27. In fact, WIPO’s existence is not dependent on rightholders, and rightholders do not “fund” WIPO. WIPO as an international intergovernmental organization is answerable to its Member States and its existence depends on its Members only. The global protection systems which contribute significantly to WIPO’s income are systems that have been created by Member States. Rightholders must not loose sight of the central role played by Member States in the establishment of these services. Consequently, as much as the International Bureau should strive to provide efficient services as mandated by Members, payment for those services by rightholders should in no way provide a basis for anyone to claim that the users of those protection systems have the right to determine the agenda or priorities of the Organization, or even the manner in which the incomes of the Organization are to be allocated under its Programme and Budget. WIPO must remain a Member-driven Organization, where the role of the Secretariat is focused on facilitating the work of the Members and implementing decisions and instructions received from Member States.
II.2 (a) Establishing an Independent Evaluation and Research Office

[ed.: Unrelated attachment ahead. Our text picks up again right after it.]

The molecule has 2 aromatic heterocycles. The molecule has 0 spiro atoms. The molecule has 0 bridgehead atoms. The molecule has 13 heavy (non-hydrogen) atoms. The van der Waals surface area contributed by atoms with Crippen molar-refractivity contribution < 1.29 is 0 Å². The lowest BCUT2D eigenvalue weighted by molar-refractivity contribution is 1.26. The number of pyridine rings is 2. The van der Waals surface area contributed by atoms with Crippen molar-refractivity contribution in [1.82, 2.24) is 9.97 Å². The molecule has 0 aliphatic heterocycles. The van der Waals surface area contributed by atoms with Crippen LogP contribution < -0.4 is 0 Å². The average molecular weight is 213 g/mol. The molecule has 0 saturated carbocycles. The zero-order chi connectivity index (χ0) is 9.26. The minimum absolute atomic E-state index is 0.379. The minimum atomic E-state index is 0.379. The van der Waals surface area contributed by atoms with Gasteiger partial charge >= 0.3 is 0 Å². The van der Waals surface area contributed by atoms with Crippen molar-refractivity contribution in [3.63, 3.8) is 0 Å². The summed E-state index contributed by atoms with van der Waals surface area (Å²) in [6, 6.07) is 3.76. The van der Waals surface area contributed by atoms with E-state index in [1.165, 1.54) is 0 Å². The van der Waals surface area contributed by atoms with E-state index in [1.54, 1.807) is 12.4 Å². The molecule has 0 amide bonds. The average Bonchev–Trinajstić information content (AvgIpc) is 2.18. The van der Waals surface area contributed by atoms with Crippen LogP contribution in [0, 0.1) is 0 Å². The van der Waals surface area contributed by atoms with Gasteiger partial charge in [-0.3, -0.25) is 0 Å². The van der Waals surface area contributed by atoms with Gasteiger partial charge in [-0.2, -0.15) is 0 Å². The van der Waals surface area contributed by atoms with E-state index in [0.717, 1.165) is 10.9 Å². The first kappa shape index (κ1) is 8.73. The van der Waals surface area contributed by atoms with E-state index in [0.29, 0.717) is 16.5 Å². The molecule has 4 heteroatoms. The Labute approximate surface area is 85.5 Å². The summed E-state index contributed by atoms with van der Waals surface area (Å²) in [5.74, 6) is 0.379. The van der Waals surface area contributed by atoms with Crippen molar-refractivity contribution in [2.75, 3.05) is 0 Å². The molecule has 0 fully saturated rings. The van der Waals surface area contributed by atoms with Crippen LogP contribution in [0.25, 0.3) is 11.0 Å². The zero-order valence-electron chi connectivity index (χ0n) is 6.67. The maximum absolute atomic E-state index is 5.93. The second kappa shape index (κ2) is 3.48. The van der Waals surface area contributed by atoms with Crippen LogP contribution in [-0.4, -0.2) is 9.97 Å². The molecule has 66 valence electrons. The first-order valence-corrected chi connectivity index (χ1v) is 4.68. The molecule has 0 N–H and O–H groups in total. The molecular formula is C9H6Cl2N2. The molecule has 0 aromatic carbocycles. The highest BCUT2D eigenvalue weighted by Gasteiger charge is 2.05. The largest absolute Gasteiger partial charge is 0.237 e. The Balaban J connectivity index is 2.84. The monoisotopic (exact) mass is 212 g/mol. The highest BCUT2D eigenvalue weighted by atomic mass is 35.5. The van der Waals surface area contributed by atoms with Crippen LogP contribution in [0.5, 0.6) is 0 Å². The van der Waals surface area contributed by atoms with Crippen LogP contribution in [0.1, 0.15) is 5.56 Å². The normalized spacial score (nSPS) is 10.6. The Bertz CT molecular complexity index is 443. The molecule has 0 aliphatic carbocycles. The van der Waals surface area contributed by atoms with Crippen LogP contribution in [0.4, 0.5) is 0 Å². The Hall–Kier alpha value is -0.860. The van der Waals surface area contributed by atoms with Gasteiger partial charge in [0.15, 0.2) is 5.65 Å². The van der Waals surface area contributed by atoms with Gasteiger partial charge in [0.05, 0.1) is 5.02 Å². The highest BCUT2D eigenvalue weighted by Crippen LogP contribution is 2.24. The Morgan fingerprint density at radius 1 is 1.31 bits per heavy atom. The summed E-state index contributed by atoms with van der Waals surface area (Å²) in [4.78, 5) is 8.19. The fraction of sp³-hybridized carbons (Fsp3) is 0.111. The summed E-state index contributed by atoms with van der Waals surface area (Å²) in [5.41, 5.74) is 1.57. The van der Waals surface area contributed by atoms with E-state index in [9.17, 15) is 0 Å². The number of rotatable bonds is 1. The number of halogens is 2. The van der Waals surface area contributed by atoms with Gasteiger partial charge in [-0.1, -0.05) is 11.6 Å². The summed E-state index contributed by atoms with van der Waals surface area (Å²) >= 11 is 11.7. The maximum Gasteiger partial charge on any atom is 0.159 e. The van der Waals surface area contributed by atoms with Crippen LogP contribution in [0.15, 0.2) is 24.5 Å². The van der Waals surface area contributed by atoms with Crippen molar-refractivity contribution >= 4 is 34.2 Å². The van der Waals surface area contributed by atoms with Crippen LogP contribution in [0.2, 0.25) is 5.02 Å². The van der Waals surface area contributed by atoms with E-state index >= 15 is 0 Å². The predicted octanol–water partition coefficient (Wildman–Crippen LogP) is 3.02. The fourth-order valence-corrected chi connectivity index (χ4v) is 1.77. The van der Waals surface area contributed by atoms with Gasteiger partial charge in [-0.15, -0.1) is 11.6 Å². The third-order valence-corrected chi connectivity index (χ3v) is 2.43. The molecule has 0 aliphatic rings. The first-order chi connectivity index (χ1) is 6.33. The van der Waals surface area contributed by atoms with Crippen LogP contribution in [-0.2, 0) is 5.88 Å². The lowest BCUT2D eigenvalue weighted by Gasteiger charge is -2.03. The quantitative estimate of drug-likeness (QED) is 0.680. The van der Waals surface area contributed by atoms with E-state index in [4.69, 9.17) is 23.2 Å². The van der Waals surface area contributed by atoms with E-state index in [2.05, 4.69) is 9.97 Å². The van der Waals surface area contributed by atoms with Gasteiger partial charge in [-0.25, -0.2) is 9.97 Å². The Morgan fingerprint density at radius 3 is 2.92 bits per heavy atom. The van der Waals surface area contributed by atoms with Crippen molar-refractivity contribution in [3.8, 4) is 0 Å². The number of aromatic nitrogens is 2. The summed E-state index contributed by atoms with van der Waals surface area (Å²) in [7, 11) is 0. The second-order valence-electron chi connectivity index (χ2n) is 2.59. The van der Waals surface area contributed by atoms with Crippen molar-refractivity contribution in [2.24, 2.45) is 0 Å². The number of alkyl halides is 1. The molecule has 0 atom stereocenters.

28. In order to strengthen the oversight function of Members, as well as the quality and cost-effectiveness of the Organization’s modus-operandi one should consider establishing an independent evaluation and research office called the WIPO Evaluation and Research Office (WERO), which would report to the General Assembly. The Head of the Office would be vetted and approved by the General Assembly and appointed for a fixed term after which time such a person may not be employed in the WIPO Secretariat. Similar conditions may also apply to the staff of WERO. The Office would have unrestricted access to all WIPO documents and the results of the its research and recommendations would be fed back into the on-going and subsequent WIPO programmes and activities, including with respect to norm-setting.
29. Such an Office would provide a transparent, independent and objective mechanism, vis-à-vis the General Assembly, the WIPO Secretariat and all interested stakeholders, through which WIPO’s programmes and activities would be evaluated with respect to their development impact in general, and their impact on innovation, creativity and access to, and dissemination of knowledge and technology. Its creation would not only have the effect of enhancing the credibility of WIPO and its programmes but would also be in line with established international practice. The World Bank Group, the International Monetary Fund (IMF), the European Investment Bank, the United Nations Development Programme (UNDP), among other international institutions, already have similar mechanisms.